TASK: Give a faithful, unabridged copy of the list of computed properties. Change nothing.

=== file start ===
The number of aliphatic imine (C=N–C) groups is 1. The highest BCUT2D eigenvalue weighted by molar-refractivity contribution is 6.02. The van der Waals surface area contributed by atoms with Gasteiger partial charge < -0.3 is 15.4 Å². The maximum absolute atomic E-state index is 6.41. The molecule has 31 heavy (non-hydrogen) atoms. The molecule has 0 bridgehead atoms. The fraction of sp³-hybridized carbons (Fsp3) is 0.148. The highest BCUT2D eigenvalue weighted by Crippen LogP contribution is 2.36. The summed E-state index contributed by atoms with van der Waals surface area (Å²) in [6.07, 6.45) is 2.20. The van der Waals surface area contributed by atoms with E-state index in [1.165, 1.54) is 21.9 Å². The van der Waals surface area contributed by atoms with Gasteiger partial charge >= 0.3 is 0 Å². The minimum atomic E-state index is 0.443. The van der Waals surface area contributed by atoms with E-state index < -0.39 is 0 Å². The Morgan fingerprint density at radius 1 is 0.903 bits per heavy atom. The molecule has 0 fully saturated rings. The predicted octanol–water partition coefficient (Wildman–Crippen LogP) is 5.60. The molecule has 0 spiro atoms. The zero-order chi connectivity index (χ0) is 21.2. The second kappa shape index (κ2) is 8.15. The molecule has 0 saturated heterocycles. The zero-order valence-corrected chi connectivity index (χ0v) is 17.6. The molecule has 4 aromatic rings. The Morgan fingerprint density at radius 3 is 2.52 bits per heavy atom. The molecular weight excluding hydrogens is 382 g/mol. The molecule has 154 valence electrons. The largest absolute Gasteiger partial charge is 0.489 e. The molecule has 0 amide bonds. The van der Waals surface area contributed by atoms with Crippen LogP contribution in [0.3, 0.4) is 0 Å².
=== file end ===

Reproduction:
The number of aliphatic imine (C=N–C) groups is 1. The highest BCUT2D eigenvalue weighted by molar-refractivity contribution is 6.02. The van der Waals surface area contributed by atoms with Gasteiger partial charge < -0.3 is 15.4 Å². The maximum absolute atomic E-state index is 6.41. The molecule has 31 heavy (non-hydrogen) atoms. The molecule has 0 bridgehead atoms. The fraction of sp³-hybridized carbons (Fsp3) is 0.148. The highest BCUT2D eigenvalue weighted by Crippen LogP contribution is 2.36. The summed E-state index contributed by atoms with van der Waals surface area (Å²) in [6.07, 6.45) is 2.20. The van der Waals surface area contributed by atoms with E-state index in [1.165, 1.54) is 21.9 Å². The van der Waals surface area contributed by atoms with Gasteiger partial charge >= 0.3 is 0 Å². The minimum atomic E-state index is 0.443. The van der Waals surface area contributed by atoms with E-state index < -0.39 is 0 Å². The Morgan fingerprint density at radius 1 is 0.903 bits per heavy atom. The molecule has 0 fully saturated rings. The predicted octanol–water partition coefficient (Wildman–Crippen LogP) is 5.60. The molecule has 0 spiro atoms. The zero-order chi connectivity index (χ0) is 21.2. The second kappa shape index (κ2) is 8.15. The molecule has 0 saturated heterocycles. The zero-order valence-corrected chi connectivity index (χ0v) is 17.6. The molecule has 4 aromatic rings. The Morgan fingerprint density at radius 3 is 2.52 bits per heavy atom. The molecular weight excluding hydrogens is 382 g/mol. The molecule has 154 valence electrons. The largest absolute Gasteiger partial charge is 0.489 e. The molecule has 0 amide bonds. The van der Waals surface area contributed by atoms with Crippen LogP contribution in [0.3, 0.4) is 0 Å².